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Abstracts & Commentary
Sources: Wiebe S, et al. A randomized, controlled trial of surgery for temporal-lobe epilepsy. N Engl J Med. 2001;345:311-318; Engel J Jr. Finally, a randomized, controlled trial of epilepsy surgery. N Engl J Med. 2001;345:365-367.
With an innovative study design, Wiebe and colleagues raise the level of discussion about epilepsy surgery from reports of surgical case series to the standard of the randomized, controlled trial. Wiebe et al accomplished this by randomly assigning 80 patients with temporal lobe epilepsy to surgery (n = 40) or treatment with antiepileptic drugs (AEDs) for 1 year (n = 40). A critical feature of the protocol was randomization prior to initiation of a presurgical evaluation. Selection and other biases were therefore eliminated. The primary outcome measure was freedom from seizures that impair awareness of self and surroundings (ie, complex partial and secondarily generalized seizures). They report that cumulatively 58% of the surgical group but only 8% of the medical group (P < 0.001) achieved this end point after 1 year. Of the secondary outcome measures, there was a statistically significant difference favoring surgery for frequency and severity of seizures and for quality of life.
In an accompanying editorial, Engel emphasizes the need for a similar trial that will address the question of when to intervene, noting that: "Properly timed, successful surgery can avert irreversible psychosocial consequences of disabling seizures."
Neurology Alert focuses this commentary upon the results of the medically treated group in Wiebe et al’s study. This is the "treatment group" of the practicing neurologist. This emphasis also serves to highlight the frustrations of AED management and provides further justification for surgical referral.
Only 3 patients of 40 in the medical group were seizure free at 1 year follow-up. Why did even epilepsy specialists fare so poorly in controlling seizures with AEDs? One suspects that most of the 80 epilepsy patients enrolled in this study were already refractory to medical treatment. The mean duration of epilepsy was about 20 years, a typical duration reported for nonrandomized surgical series. Moreover, these patients had a mean of 5 seizures per month after trials of 6 AEDs on average. Actually, the seizure-free outcome in the medically managed group is a testament to Wiebe et al’s skill in spite of the patient demographics. Finally, one should recognize that the outcome of "seizure freedom" has been recognized by neither general neurologists nor the Food and Drug Administration as the standard for epilepsy therapy. The former tend to use a rather flexible definition of "adequate" control while the latter focuses on the "50% responder rate" (the proportion of patients who have ³ 50% reduction in seizure frequency) in evaluating the efficacy of new AEDs. Such therapeutic end points do not lead to meaningful changes in quality of life, employability, et cetera.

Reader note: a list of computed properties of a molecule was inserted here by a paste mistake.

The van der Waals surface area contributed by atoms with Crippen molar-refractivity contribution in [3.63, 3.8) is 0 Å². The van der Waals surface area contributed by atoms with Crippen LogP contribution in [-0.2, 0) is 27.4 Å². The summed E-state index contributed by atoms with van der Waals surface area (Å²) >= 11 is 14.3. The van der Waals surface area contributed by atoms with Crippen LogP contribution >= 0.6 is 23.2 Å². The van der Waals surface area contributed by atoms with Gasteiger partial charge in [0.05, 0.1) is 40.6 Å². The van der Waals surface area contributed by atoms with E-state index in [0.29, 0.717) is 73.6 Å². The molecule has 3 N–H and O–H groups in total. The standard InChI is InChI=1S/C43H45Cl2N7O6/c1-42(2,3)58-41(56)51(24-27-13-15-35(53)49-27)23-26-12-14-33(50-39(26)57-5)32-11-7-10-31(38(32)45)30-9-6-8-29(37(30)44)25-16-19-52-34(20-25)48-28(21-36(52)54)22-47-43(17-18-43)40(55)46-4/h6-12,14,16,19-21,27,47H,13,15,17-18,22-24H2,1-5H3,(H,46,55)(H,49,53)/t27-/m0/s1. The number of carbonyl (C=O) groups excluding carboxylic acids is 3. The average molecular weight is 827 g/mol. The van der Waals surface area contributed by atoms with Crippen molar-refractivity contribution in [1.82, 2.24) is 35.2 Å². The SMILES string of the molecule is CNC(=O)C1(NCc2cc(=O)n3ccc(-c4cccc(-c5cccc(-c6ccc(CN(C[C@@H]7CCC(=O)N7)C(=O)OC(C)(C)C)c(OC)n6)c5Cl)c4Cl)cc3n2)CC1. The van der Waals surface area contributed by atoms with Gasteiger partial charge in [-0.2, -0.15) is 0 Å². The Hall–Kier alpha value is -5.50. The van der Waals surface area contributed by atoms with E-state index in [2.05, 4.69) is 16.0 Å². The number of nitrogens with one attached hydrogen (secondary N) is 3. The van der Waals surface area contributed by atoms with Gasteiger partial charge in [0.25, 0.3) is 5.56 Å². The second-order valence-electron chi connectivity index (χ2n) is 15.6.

On the other hand, perhaps one should be less pessimistic about a seizure-free outcome rate of 8% among the medically managed patients. Is it appropriate for Wiebe et al to say that "prolonged trials of anticonvulsant drugs are futile [our emphasis]" when so many patients in the medical group became seizure free? In this trial, 32 of 40 medically treated patients had a change in the AEDs prescribed and all 40 had a switch in AED or dose increase over 1 year. Wiebe et al do not specify the therapeutic maneuvers required to produce seizure freedom. (It would be enlightening if the 3 patients who became seizure free merely needed an increase in dosage of their baseline AED(s) at randomization or were patients with a shorter duration of illness.) If one assumes that it takes at least 3 months to conduct an adequate therapeutic trial of a new AED in patients with 3-5 seizures per month, serial trials of add-on therapy with the 8 novel AEDs recently available in the United States would require at least 2 years. These are 2 years that these patients can ill afford. There is sufficient evidence to show that seizure freedom will usually not be achieved with AEDs alone after only 1 or 2 drugs have failed (Kwan P, Brodie MJ. N Engl J Med. 2000;342:314-319) and that the probability of benefit from surgery is inversely proportional to the duration of epilepsy (Hennessy MJ, et al. J Neurol Neurosurg Psychiatry. 2001;70:450-458).
The popular media have been quick to report accounts of this study. It is disheartening to read a neurologist’s comment: "I think the surgery is effective, but the potential side effects worry me" (Blakeslee S. The New York Times. August 2, 2001:1). Such a comment ignores the fact that the secondary outcome measures of the study suggest that the total "side effect" burden of medical treatment is higher than for temporal lobectomy. Neurology Alert believes that in patients with medically refractory epilepsy the sword (ie, neurosurgical intervention) is mightier than the pen that prescribes AEDs. Neurologists should refer temporal lobe epilepsy patients (after 1-2 AEDs have failed) for evaluation of their surgical candidacy with little hesitation, rather than subject such patients to the excess morbidity and mortality of endless AED trials and continued seizures (Sperling MR, et al. JAMA. 1996;276:470-475). While randomized, controlled trials still need to be performed to address the timing (Engel J Jr. Arch Neurol. 1999;56:1338-1341) of temporal lobectomy, the efficacy of extratemporal surgery, or the role of vagus nerve stimulation vs. surgical resection, the data of Wiebe et al remove any lingering doubt about the relative benefits and risks of medical vs. surgical management of temporal lobe epilepsy. —Andy Dean
Dr. Dean is Assistant Professor of Neurology and Neuroscience, Weill-Cornell Medical College, Attending Neurologist, New York Presbyterian Hospital, New York, NY.